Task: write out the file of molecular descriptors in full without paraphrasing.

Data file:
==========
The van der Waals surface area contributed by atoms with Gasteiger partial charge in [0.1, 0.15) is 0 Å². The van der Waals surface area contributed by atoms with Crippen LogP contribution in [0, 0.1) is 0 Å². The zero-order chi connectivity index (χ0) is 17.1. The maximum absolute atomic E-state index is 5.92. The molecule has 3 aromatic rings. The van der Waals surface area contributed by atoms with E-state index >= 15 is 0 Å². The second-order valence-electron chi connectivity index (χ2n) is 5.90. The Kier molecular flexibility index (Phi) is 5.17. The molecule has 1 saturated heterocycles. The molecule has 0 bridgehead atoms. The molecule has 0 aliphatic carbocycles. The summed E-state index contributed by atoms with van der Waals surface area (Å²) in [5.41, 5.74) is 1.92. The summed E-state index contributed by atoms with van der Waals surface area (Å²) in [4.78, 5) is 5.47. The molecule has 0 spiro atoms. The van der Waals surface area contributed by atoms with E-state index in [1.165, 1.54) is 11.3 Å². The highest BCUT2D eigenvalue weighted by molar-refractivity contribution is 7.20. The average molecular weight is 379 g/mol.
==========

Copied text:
The van der Waals surface area contributed by atoms with Gasteiger partial charge in [0.1, 0.15) is 0 Å². The van der Waals surface area contributed by atoms with Crippen LogP contribution in [0, 0.1) is 0 Å². The zero-order chi connectivity index (χ0) is 17.1. The maximum absolute atomic E-state index is 5.92. The molecule has 3 aromatic rings. The van der Waals surface area contributed by atoms with E-state index >= 15 is 0 Å². The second-order valence-electron chi connectivity index (χ2n) is 5.90. The Kier molecular flexibility index (Phi) is 5.17. The molecule has 1 saturated heterocycles. The molecule has 0 bridgehead atoms. The molecule has 0 aliphatic carbocycles. The summed E-state index contributed by atoms with van der Waals surface area (Å²) in [5.41, 5.74) is 1.92. The summed E-state index contributed by atoms with van der Waals surface area (Å²) in [4.78, 5) is 5.47. The molecule has 0 spiro atoms. The van der Waals surface area contributed by atoms with E-state index in [1.165, 1.54) is 11.3 Å². The highest BCUT2D eigenvalue weighted by molar-refractivity contribution is 7.20. The average molecular weight is 379 g/mol.